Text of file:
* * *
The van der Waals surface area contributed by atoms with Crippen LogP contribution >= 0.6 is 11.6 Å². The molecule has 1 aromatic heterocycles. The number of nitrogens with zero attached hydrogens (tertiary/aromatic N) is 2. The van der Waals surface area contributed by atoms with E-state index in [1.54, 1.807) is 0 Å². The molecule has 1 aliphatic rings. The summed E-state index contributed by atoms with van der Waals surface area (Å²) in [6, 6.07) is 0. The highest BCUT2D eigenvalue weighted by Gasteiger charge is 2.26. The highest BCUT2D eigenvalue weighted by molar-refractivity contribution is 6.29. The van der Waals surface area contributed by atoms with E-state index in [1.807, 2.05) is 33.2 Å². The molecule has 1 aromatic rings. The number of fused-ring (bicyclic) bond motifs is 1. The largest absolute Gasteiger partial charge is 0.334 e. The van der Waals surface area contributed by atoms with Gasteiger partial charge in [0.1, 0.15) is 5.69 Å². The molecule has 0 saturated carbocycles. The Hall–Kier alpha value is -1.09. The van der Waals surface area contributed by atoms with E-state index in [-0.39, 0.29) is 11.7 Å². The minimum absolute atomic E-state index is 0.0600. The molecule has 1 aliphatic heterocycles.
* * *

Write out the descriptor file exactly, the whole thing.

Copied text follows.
The van der Waals surface area contributed by atoms with Crippen LogP contribution >= 0.6 is 11.6 Å². The molecule has 1 aromatic heterocycles. The number of nitrogens with zero attached hydrogens (tertiary/aromatic N) is 2. The van der Waals surface area contributed by atoms with E-state index in [1.54, 1.807) is 0 Å². The molecule has 1 aliphatic rings. The summed E-state index contributed by atoms with van der Waals surface area (Å²) in [6, 6.07) is 0. The highest BCUT2D eigenvalue weighted by Gasteiger charge is 2.26. The highest BCUT2D eigenvalue weighted by molar-refractivity contribution is 6.29. The van der Waals surface area contributed by atoms with E-state index in [1.807, 2.05) is 33.2 Å². The molecule has 1 aromatic rings. The number of fused-ring (bicyclic) bond motifs is 1. The largest absolute Gasteiger partial charge is 0.334 e. The van der Waals surface area contributed by atoms with Gasteiger partial charge in [0.1, 0.15) is 5.69 Å². The molecule has 0 saturated carbocycles. The Hall–Kier alpha value is -1.09. The van der Waals surface area contributed by atoms with E-state index in [-0.39, 0.29) is 11.7 Å². The minimum absolute atomic E-state index is 0.0600. The molecule has 1 aliphatic heterocycles.